FIG. 7 illustrates a schematic for comparator and series regulator 22. The +25v supply is obtained from the corresponding output voltage terminal of the control circuit power source shown in FIG. 5. Resistor 64 together with potentiometer 66 form a variable potential divider circuit and furnish an adjustable speed reference signal, as indicated by reference numeral 18 in FIG. 3. l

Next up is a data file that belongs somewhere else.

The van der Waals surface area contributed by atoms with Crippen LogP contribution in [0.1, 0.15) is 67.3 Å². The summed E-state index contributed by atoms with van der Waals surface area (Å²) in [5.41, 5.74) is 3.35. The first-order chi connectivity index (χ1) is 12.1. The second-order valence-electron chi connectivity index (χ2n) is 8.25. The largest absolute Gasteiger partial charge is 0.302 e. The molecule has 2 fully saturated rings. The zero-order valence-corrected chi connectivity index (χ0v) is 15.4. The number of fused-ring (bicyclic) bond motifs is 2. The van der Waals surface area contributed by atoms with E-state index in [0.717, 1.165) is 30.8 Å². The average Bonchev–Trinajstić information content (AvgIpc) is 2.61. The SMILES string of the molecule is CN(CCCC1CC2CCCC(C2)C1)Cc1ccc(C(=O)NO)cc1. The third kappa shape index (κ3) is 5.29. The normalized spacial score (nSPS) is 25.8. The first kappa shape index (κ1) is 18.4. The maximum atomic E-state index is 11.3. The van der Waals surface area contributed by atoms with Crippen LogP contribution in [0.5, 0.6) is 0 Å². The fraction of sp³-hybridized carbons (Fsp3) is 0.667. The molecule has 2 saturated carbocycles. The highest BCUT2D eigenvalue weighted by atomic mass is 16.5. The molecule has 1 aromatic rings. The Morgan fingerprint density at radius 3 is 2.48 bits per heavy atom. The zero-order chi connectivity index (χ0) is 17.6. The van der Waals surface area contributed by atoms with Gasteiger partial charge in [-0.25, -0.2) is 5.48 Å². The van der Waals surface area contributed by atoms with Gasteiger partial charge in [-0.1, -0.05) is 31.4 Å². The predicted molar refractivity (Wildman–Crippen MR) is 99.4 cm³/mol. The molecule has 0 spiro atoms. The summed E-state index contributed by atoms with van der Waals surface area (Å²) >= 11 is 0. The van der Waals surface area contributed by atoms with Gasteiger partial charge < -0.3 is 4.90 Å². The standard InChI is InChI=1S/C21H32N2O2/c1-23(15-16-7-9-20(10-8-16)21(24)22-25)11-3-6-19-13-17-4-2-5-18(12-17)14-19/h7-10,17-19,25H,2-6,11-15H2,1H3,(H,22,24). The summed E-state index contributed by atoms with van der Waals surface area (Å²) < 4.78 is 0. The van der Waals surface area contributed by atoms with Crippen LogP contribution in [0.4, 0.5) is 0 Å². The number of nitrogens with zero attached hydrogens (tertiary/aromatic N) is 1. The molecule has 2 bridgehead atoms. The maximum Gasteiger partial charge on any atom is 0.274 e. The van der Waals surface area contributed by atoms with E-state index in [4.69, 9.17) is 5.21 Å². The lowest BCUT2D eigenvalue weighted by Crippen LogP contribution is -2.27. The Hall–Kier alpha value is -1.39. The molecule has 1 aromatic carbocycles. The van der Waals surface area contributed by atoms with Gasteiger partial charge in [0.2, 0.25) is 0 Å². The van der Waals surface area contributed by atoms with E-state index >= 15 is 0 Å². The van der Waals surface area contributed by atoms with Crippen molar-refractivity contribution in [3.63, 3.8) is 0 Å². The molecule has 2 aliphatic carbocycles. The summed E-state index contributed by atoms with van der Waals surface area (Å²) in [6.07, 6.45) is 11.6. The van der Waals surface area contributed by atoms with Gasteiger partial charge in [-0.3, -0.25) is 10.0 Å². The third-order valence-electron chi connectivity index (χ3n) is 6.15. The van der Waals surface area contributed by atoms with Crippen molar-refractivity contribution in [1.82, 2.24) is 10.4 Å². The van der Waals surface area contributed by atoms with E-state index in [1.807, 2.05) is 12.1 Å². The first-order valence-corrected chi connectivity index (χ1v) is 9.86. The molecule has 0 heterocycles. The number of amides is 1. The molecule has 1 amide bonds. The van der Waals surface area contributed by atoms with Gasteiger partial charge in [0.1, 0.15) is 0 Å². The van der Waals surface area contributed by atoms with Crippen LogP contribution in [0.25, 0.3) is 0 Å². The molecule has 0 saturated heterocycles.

The adjustable speed reference signal may also be obtained from a standard D/A converter, such as shown in FIG. 4. D/A converter 65 is mounted in control module 32 for rotation therewith on shaft 34. The digital signal may be fed to D/A converter 65 remotely through fiber optic tubes 67 with interruptable light sources 69 allowing a coded signal to be fed in. Such an arrangement would replace speed reference potentiometer 66.